Keep Management in a Forecasting Feedback Loop

Especially in a time like this, the most valuable role of FP&A is to provide expert insight and well-modeled scenarios to senior management early on so they can make informed decisions on issues like expense reduction, hiring, workforce deployment, customer payment options, and more. The faster they can understand and digest those scenarios and the data, the better suited your organization will be to see the other side of this with minimal lasting damage.

This new pace will most likely not let up anytime soon, so now more than ever, the tenets of active planning—including ensuring your models, plans, and forecasts reflect the latest expectations and data—are vital. You have to be able to make changes on the fly and be ready with an answer when you’re asked, rather than spending the next two to three days calculating it.

For those using Workday Adaptive Planning, to ensure your leadership is up to speed:

  • Build your Active Dashboard to showcase the top business drivers for quick reference and fast, high-level adjustments.
  • Drill down into a specific number, or into specific areas of the company to better help understand relationships and correlations across departments or business units. Top-line numbers don’t always provide the insights you need, but discovering what’s behind the numbers can help you see, say, where that opex increase is really coming from.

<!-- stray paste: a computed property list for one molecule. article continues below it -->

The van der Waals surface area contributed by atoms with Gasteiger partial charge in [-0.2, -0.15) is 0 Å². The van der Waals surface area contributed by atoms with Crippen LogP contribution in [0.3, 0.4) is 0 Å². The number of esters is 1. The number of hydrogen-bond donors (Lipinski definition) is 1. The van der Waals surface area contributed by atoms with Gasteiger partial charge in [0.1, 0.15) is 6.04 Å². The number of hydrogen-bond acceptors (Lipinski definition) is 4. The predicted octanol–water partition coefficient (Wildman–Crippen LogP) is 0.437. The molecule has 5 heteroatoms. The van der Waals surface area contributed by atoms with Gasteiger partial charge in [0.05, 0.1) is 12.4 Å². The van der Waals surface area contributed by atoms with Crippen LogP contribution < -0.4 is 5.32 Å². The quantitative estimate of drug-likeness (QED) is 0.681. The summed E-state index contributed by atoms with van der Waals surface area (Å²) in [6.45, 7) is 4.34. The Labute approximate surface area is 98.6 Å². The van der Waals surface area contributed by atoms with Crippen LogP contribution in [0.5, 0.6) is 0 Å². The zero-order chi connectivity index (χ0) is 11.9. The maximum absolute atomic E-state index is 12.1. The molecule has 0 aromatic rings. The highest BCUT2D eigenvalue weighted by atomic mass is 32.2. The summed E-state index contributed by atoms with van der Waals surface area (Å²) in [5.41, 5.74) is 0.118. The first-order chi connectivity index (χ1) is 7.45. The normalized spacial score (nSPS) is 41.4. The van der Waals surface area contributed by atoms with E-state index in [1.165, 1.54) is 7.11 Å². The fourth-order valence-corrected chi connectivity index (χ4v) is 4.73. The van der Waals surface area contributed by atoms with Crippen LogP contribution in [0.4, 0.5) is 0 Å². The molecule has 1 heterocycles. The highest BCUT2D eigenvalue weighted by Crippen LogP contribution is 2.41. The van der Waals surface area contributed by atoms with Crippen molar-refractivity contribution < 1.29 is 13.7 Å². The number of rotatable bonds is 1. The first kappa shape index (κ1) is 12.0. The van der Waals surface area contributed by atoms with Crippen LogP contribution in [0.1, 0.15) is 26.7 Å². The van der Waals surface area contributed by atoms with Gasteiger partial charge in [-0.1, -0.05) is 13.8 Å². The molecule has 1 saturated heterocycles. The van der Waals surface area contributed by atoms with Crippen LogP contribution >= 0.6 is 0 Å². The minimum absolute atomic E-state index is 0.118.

• Automate as much as you reasonably can, including ingesting data instead of copying and pasting into reports, to free yourself of the manual minutiae and save time to serve as the strategic force you are.

How Quickly Can You Get Workday Adaptive Planning Up and Running?

The webinar had good news for attendees interested in moving their teams to Workday Adaptive Planning. Depending on what you want with your initial build, getting up and running could take as little as a couple of weeks. As with anything, the timeline depends on a variety of considerations.

Change is always constant. Yet unprecedented changes such as those we’re seeing today require more insight and support. That’s why we’ll be rolling out more webinars and education for you to learn how to get the most from Workday Adaptive Planning—and keep your business agile and responsive in these uncertain times.

WATCH THE WEBINAR: REFORFORECSTING IN TIMES OF UNCERTAINTY

This blog was originally published by Adaptive Insights.